Dispersive body waves
Dispersive body waves is an important aspect of seismic theory. When a wave propagates through subsurface materials both energy dissipation and velocity dispersion takes place. Energy dissipation is frequency dependent and causes decreased resolution of the seismic images when recorded in seismic prospecting. The attendant dispersion is a necessary consequence of the energy dissipation and causes the high frequency waves to travel faster than the low-frequency waves. The consequence for the seismic image is a frequency dependent time-shift of the data, and so correct timings for lithological identification cannot be obtained.
When we know the energy dissipation (attenuation), we can calculate the time shift due to dispersion because there is a relation between attenuation and the dispersion in a seismic media. Dispersion equations are obtained from the application of an integral transform in the frequency domain that are of the Kramers-Krönig type. This effect is described in the article ‘Dispersive body waves’ by Futterman (1962).
For a better understanding of dispersion waves in seismic medias I would recommend the book 'Seismic inverse Q-filtering' by Yanghua Wang (2008). He discusses the theory of Futterman and starts with the wave equation:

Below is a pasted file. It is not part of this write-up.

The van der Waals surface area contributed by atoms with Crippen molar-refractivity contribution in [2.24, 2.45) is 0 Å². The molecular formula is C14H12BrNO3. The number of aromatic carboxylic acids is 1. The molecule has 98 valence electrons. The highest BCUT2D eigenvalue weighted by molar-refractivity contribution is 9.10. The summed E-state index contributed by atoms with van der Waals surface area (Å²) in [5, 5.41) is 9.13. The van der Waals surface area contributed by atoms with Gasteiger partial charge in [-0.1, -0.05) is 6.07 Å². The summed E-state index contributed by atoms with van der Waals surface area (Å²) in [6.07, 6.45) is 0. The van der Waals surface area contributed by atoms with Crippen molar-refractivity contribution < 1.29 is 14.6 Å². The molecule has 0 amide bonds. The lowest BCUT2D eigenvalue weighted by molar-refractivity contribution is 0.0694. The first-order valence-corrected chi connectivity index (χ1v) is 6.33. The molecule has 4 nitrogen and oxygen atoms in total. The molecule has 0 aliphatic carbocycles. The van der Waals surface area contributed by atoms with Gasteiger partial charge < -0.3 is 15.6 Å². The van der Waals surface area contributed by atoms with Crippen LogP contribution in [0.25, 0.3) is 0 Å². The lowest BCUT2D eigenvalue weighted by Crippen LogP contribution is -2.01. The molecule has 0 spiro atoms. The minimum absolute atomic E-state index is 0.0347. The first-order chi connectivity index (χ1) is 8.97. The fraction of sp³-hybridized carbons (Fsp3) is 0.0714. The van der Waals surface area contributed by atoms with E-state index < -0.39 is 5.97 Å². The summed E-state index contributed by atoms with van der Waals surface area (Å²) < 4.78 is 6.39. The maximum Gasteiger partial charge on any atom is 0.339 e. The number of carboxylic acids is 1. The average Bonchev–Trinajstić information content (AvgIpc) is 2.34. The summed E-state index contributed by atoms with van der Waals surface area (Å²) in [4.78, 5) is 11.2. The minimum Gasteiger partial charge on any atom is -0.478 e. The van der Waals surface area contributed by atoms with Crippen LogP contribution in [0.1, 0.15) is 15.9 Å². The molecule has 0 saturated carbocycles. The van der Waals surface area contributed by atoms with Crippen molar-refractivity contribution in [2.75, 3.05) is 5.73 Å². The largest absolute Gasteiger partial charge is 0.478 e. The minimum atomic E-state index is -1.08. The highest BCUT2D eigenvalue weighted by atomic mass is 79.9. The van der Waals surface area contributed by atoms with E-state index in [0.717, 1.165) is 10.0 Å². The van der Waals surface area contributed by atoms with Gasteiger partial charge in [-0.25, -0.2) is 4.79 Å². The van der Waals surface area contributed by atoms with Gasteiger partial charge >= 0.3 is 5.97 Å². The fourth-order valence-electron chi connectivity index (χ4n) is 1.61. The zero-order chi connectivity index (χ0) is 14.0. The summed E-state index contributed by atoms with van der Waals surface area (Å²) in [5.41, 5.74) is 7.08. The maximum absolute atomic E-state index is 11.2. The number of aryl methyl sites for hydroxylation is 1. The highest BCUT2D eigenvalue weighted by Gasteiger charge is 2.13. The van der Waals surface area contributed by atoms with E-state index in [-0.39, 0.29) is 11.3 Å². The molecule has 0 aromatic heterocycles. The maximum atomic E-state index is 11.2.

where U(r,w) is the plane wave of radial frequency w at travel distance r, k is the wavenumber and i is the imaginary unit. Reflection seismograms record the reflection wave along the propagation path r from the source to reflector and back to the surface.
Equation (1.1) has an analytical solution given by
Where k is the wave number. When the wave propagates in inhomogeneous seismic media the propagation constant k must be a complex value that includes not only an imaginary part, the frequency-dependent attenuation coefficient, but also a real part, the dispersive wavenumber. We can call this K(w) a propagation constant in line with Futterman.
Here a(w) is taken positive to assure that energy is lost from the wave to the medium. Now when K(w) are separated into a real part for attenuation and an imaginary part for dispersion, we can introduce the Kramer-Krönig relation by a Hilbert transform H of the attenuation a(w):
For our calculations to be valid we must make two assumptions: (a) the absorption coefficient a(w) is strictly linear in the frequency, over the range of measurement. We can call it bw. (b)The wave motion is linear i.e. the principle of superposition is valid. The second assumption is of more fundamental nature, and give us a possibility to express any pulse U as a superposition of plane waves. The reason why Futterman introduced the Hilbert transform was to impose causality on the wave pulse.
Substituting this complex-valued wavenumber K(w) into solution (1.2) produces the following expression:
For a solution consistent with Futterman we can replace U(r,w) with the expression:
We can replace the distance increment ∆r by traveltime increment ∆t = ∆r/c. Here c is a constant. We can replace U0 with U' for correct scaling and equation (1.5) is expressed as